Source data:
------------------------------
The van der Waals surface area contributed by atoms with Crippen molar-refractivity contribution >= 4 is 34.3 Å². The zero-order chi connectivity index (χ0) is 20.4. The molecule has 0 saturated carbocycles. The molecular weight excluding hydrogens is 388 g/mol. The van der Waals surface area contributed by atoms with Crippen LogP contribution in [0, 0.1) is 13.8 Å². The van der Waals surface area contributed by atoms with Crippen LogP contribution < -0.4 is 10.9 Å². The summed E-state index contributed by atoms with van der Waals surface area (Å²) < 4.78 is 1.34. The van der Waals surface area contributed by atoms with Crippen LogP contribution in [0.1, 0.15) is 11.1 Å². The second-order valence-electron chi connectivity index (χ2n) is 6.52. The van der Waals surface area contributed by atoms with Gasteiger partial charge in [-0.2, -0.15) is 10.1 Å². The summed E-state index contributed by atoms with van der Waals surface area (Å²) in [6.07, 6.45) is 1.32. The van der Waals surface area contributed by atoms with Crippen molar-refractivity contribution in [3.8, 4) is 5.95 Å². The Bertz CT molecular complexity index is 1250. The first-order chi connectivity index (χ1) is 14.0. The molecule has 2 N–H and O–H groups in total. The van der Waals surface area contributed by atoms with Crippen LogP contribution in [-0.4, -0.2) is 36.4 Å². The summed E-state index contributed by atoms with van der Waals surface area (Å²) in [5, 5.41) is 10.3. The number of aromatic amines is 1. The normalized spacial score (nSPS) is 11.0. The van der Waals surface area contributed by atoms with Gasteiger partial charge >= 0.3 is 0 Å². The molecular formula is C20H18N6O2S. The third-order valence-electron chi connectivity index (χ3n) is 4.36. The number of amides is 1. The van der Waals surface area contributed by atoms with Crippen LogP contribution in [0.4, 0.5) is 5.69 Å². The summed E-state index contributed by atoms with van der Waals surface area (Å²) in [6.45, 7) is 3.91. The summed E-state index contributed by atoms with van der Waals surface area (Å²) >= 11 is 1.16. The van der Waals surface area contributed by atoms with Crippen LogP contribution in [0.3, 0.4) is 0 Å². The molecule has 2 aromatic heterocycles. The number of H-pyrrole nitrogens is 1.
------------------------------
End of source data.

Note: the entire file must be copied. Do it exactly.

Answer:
The van der Waals surface area contributed by atoms with Crippen molar-refractivity contribution >= 4 is 34.3 Å². The zero-order chi connectivity index (χ0) is 20.4. The molecule has 0 saturated carbocycles. The molecular weight excluding hydrogens is 388 g/mol. The van der Waals surface area contributed by atoms with Crippen LogP contribution in [0, 0.1) is 13.8 Å². The van der Waals surface area contributed by atoms with Crippen LogP contribution < -0.4 is 10.9 Å². The summed E-state index contributed by atoms with van der Waals surface area (Å²) < 4.78 is 1.34. The van der Waals surface area contributed by atoms with Crippen LogP contribution in [0.1, 0.15) is 11.1 Å². The second-order valence-electron chi connectivity index (χ2n) is 6.52. The van der Waals surface area contributed by atoms with Gasteiger partial charge in [-0.2, -0.15) is 10.1 Å². The summed E-state index contributed by atoms with van der Waals surface area (Å²) in [6.07, 6.45) is 1.32. The van der Waals surface area contributed by atoms with Crippen molar-refractivity contribution in [3.8, 4) is 5.95 Å². The Bertz CT molecular complexity index is 1250. The first-order chi connectivity index (χ1) is 14.0. The molecule has 2 N–H and O–H groups in total. The van der Waals surface area contributed by atoms with Crippen LogP contribution in [-0.4, -0.2) is 36.4 Å². The summed E-state index contributed by atoms with van der Waals surface area (Å²) in [5, 5.41) is 10.3. The number of aromatic amines is 1. The normalized spacial score (nSPS) is 11.0. The van der Waals surface area contributed by atoms with Gasteiger partial charge >= 0.3 is 0 Å². The molecular formula is C20H18N6O2S. The third-order valence-electron chi connectivity index (χ3n) is 4.36. The number of amides is 1. The van der Waals surface area contributed by atoms with Crippen LogP contribution in [0.4, 0.5) is 5.69 Å². The summed E-state index contributed by atoms with van der Waals surface area (Å²) in [6.45, 7) is 3.91. The summed E-state index contributed by atoms with van der Waals surface area (Å²) >= 11 is 1.16. The van der Waals surface area contributed by atoms with Crippen LogP contribution in [0.3, 0.4) is 0 Å². The molecule has 2 aromatic heterocycles. The number of H-pyrrole nitrogens is 1.